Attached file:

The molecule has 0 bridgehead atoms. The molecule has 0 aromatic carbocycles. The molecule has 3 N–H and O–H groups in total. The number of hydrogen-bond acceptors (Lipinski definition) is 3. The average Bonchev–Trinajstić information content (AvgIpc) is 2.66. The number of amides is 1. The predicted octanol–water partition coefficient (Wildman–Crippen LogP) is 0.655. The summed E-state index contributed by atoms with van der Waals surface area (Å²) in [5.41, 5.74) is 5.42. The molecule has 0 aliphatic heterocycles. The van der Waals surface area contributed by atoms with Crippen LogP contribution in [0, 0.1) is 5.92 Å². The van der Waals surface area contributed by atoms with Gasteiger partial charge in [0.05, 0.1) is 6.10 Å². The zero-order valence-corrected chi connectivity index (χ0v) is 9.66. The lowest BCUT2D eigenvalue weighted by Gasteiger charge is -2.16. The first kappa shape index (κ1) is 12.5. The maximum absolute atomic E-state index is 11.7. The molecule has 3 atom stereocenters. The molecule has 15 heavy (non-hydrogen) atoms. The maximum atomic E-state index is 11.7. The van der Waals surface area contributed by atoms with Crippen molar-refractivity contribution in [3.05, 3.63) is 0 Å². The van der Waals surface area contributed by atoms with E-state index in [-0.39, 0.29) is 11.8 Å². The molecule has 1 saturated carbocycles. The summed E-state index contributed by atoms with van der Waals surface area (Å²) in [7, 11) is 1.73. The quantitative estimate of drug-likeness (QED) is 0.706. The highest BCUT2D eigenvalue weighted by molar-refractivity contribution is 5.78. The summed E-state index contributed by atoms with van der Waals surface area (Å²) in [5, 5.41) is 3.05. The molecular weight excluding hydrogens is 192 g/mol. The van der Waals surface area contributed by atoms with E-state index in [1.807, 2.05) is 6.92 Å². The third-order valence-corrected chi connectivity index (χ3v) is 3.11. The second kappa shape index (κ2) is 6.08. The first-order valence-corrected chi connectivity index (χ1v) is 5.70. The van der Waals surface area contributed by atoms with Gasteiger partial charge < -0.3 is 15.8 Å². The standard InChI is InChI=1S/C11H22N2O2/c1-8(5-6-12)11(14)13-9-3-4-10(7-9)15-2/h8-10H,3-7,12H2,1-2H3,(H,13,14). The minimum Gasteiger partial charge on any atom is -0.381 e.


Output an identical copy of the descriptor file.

The molecule has 0 bridgehead atoms. The molecule has 0 aromatic carbocycles. The molecule has 3 N–H and O–H groups in total. The number of hydrogen-bond acceptors (Lipinski definition) is 3. The average Bonchev–Trinajstić information content (AvgIpc) is 2.66. The number of amides is 1. The predicted octanol–water partition coefficient (Wildman–Crippen LogP) is 0.655. The summed E-state index contributed by atoms with van der Waals surface area (Å²) in [5.41, 5.74) is 5.42. The molecule has 0 aliphatic heterocycles. The van der Waals surface area contributed by atoms with Crippen LogP contribution in [0, 0.1) is 5.92 Å². The van der Waals surface area contributed by atoms with Gasteiger partial charge in [0.05, 0.1) is 6.10 Å². The zero-order valence-corrected chi connectivity index (χ0v) is 9.66. The lowest BCUT2D eigenvalue weighted by Gasteiger charge is -2.16. The first kappa shape index (κ1) is 12.5. The maximum absolute atomic E-state index is 11.7. The molecule has 3 atom stereocenters. The molecule has 15 heavy (non-hydrogen) atoms. The maximum atomic E-state index is 11.7. The van der Waals surface area contributed by atoms with Crippen molar-refractivity contribution in [3.05, 3.63) is 0 Å². The van der Waals surface area contributed by atoms with E-state index in [-0.39, 0.29) is 11.8 Å². The molecule has 1 saturated carbocycles. The summed E-state index contributed by atoms with van der Waals surface area (Å²) in [7, 11) is 1.73. The quantitative estimate of drug-likeness (QED) is 0.706. The highest BCUT2D eigenvalue weighted by molar-refractivity contribution is 5.78. The summed E-state index contributed by atoms with van der Waals surface area (Å²) in [5, 5.41) is 3.05. The molecular weight excluding hydrogens is 192 g/mol. The van der Waals surface area contributed by atoms with E-state index in [1.807, 2.05) is 6.92 Å². The third-order valence-corrected chi connectivity index (χ3v) is 3.11. The second kappa shape index (κ2) is 6.08. The first-order valence-corrected chi connectivity index (χ1v) is 5.70. The van der Waals surface area contributed by atoms with Gasteiger partial charge < -0.3 is 15.8 Å². The standard InChI is InChI=1S/C11H22N2O2/c1-8(5-6-12)11(14)13-9-3-4-10(7-9)15-2/h8-10H,3-7,12H2,1-2H3,(H,13,14). The minimum Gasteiger partial charge on any atom is -0.381 e.